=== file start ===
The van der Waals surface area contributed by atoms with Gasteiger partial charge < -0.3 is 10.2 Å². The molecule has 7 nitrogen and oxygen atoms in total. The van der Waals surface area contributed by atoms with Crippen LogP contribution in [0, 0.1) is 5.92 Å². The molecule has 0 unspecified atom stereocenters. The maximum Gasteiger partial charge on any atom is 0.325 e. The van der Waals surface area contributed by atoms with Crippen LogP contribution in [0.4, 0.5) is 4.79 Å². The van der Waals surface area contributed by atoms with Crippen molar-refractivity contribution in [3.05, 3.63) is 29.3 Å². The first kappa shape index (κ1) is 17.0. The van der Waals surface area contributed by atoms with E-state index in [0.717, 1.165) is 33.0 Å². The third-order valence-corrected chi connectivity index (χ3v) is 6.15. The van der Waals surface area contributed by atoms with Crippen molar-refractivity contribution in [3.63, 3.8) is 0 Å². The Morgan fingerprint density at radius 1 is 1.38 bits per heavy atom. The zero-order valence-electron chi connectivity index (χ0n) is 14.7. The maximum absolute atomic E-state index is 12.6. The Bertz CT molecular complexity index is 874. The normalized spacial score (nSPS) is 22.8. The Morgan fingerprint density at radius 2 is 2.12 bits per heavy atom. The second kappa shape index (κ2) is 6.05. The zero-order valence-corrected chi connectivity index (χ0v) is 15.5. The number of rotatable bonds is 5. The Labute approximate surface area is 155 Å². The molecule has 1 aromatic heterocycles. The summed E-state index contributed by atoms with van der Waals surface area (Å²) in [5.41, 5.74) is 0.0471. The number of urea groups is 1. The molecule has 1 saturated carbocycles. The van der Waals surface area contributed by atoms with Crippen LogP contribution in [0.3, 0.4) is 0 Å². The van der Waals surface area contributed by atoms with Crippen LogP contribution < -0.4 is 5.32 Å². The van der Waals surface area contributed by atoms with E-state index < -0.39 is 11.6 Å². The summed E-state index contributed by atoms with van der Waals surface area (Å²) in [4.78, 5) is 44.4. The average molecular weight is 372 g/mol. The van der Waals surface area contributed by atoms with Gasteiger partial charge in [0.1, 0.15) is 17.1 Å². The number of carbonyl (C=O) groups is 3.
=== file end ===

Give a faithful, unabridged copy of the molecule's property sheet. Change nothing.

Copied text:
The van der Waals surface area contributed by atoms with Gasteiger partial charge < -0.3 is 10.2 Å². The molecule has 7 nitrogen and oxygen atoms in total. The van der Waals surface area contributed by atoms with Crippen LogP contribution in [0, 0.1) is 5.92 Å². The molecule has 0 unspecified atom stereocenters. The maximum Gasteiger partial charge on any atom is 0.325 e. The van der Waals surface area contributed by atoms with Crippen LogP contribution in [0.4, 0.5) is 4.79 Å². The van der Waals surface area contributed by atoms with Crippen molar-refractivity contribution in [3.05, 3.63) is 29.3 Å². The first kappa shape index (κ1) is 17.0. The van der Waals surface area contributed by atoms with E-state index in [0.717, 1.165) is 33.0 Å². The third-order valence-corrected chi connectivity index (χ3v) is 6.15. The van der Waals surface area contributed by atoms with Crippen molar-refractivity contribution in [3.63, 3.8) is 0 Å². The Morgan fingerprint density at radius 1 is 1.38 bits per heavy atom. The zero-order valence-electron chi connectivity index (χ0n) is 14.7. The maximum absolute atomic E-state index is 12.6. The Bertz CT molecular complexity index is 874. The normalized spacial score (nSPS) is 22.8. The Morgan fingerprint density at radius 2 is 2.12 bits per heavy atom. The second kappa shape index (κ2) is 6.05. The zero-order valence-corrected chi connectivity index (χ0v) is 15.5. The number of rotatable bonds is 5. The Labute approximate surface area is 155 Å². The molecule has 1 aromatic heterocycles. The summed E-state index contributed by atoms with van der Waals surface area (Å²) in [5.41, 5.74) is 0.0471. The number of urea groups is 1. The molecule has 1 saturated carbocycles. The van der Waals surface area contributed by atoms with Crippen LogP contribution in [0.3, 0.4) is 0 Å². The van der Waals surface area contributed by atoms with Crippen LogP contribution < -0.4 is 5.32 Å². The van der Waals surface area contributed by atoms with E-state index < -0.39 is 11.6 Å². The summed E-state index contributed by atoms with van der Waals surface area (Å²) in [4.78, 5) is 44.4. The average molecular weight is 372 g/mol. The van der Waals surface area contributed by atoms with Gasteiger partial charge in [0.1, 0.15) is 17.1 Å². The number of carbonyl (C=O) groups is 3.